One possible reason that comes to mind is porn – in particular, ‘lesbian porn’ (which in itself is a whole other article). It feeds into the ridiculous notion that sex between two women is not ‘real sex’ unless a man is present (usually at the two minute mark, right on cue).

Then again, before porn in its current form was ever available, lesbian relationships were viewed as non-existent – you just have to look to the Bible. For example, Leviticus 20:13, (New International Version) reads:

If a man has sexual relations with a man as one does with a woman, both of them have done what is detestable. They are to be put to death; their blood will be on their own heads.

While I don’t wish women who sleep with other women to be condemned in writing by those of the Christian faith, the Bible’s reference to sex solely between two men is telling in regard to the attitude towards lesbian relationships in the eyes of those who constructed it: they simply did not exist.

She’s my girlfriend, not my ‘pal’

Look, too, at society’s overall perception of gay women. Unfortunately, many of us will have had our girlfriends referred to as our “friend” or “pal”, by family or extended family, who are aware that our relationships go well and truly beyond the ‘friend zone.’

In truth, our partnerships are likely framed with such innocent language due to the speakers’ discomfort and or inexperience in dealing with the nature of the relationship being referred to. In most instances, offense is not intended.

However in reality, it serves to once again undermine our relationships which well and truly go beyond the platonic stage.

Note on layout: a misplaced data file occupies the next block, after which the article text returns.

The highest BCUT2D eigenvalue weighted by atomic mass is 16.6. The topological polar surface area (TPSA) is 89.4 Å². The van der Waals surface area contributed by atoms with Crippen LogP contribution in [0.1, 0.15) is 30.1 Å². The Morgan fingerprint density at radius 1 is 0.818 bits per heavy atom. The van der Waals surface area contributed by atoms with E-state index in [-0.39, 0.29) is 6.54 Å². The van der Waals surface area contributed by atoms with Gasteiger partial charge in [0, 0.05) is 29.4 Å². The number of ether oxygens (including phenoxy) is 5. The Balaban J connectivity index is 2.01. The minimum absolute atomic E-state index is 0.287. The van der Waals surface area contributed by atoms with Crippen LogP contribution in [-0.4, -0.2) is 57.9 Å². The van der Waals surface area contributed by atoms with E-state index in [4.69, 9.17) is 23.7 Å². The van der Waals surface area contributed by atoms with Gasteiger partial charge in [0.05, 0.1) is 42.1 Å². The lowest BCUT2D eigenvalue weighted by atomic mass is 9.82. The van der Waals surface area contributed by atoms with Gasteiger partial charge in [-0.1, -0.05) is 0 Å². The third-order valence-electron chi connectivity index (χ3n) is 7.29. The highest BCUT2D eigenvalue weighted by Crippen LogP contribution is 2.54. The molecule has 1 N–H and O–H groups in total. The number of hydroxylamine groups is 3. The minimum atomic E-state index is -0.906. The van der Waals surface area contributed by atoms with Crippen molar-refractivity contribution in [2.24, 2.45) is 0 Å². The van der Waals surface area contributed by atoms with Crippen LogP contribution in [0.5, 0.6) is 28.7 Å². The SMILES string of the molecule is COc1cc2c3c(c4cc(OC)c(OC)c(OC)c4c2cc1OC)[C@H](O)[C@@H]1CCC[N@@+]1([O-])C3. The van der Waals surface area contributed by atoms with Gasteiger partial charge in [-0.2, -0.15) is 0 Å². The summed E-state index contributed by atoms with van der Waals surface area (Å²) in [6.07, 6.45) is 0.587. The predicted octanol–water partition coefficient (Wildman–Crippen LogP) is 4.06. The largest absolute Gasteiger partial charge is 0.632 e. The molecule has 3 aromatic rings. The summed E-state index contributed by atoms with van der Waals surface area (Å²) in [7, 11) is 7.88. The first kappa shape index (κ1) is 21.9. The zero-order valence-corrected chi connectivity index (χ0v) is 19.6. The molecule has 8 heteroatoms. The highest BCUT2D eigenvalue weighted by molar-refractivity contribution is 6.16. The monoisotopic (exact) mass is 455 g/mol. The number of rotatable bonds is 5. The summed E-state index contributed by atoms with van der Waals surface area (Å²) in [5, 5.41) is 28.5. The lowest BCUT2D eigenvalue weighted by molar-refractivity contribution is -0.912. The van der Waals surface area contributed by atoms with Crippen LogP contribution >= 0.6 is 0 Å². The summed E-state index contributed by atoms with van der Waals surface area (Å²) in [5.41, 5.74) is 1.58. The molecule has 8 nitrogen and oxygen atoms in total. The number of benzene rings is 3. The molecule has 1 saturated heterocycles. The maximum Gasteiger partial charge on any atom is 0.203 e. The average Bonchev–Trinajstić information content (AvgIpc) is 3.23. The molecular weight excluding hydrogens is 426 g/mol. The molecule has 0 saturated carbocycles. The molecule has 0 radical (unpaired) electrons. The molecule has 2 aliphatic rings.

Despite what I’ve written above, thankfully, there are men who will respectfully walk away when a woman, either gay or straight, makes her disinterest clear.

Society too is also coming round to recognising the validity of lesbian relationships – hopefully this will be enshrined in our constitution come 22 May.

That said, those men who view lesbian couple’s as fair game to be borderline harassed on nights are great in their numbers and don’t show any signs of copping on anytime soon. And so it is to those men, on behalf of all of the gay women of Ireland, that I’d like to politely (but firmly) say, “Just Walk Away”.

Christine Allen is in her third year of Information Technology at DCU – a part-time course funded for those that are unemployed. In between trying to get to grips with JAVA programming and looking for work, she loves nothing better than sitting down at the laptop with a cup of tea, and writing. She has been published in DIVA Magazine, on and One day she would like to be known as the lesbian version of Carrie Bradshaw. Follow Christine on Twitter @AllenChristine2.

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About the author:

Christine Allen  / Sports convert and IT engineer